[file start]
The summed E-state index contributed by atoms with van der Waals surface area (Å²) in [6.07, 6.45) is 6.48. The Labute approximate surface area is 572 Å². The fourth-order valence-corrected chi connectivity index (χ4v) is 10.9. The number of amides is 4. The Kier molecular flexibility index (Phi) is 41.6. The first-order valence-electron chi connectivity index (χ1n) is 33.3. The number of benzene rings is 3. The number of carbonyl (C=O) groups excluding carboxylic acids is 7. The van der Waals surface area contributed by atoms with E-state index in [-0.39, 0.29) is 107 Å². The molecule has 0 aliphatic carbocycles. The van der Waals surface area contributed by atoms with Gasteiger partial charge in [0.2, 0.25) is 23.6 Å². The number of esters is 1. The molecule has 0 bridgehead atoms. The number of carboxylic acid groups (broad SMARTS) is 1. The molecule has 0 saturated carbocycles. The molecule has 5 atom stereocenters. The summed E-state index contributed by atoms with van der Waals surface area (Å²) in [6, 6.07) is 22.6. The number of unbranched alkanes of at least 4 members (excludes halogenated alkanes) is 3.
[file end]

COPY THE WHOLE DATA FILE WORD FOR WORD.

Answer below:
The summed E-state index contributed by atoms with van der Waals surface area (Å²) in [6.07, 6.45) is 6.48. The Labute approximate surface area is 572 Å². The fourth-order valence-corrected chi connectivity index (χ4v) is 10.9. The number of amides is 4. The Kier molecular flexibility index (Phi) is 41.6. The first-order valence-electron chi connectivity index (χ1n) is 33.3. The number of benzene rings is 3. The number of carbonyl (C=O) groups excluding carboxylic acids is 7. The van der Waals surface area contributed by atoms with E-state index in [-0.39, 0.29) is 107 Å². The molecule has 0 aliphatic carbocycles. The van der Waals surface area contributed by atoms with Gasteiger partial charge in [0.2, 0.25) is 23.6 Å². The number of esters is 1. The molecule has 0 bridgehead atoms. The number of carboxylic acid groups (broad SMARTS) is 1. The molecule has 0 saturated carbocycles. The molecule has 5 atom stereocenters. The summed E-state index contributed by atoms with van der Waals surface area (Å²) in [6, 6.07) is 22.6. The number of unbranched alkanes of at least 4 members (excludes halogenated alkanes) is 3.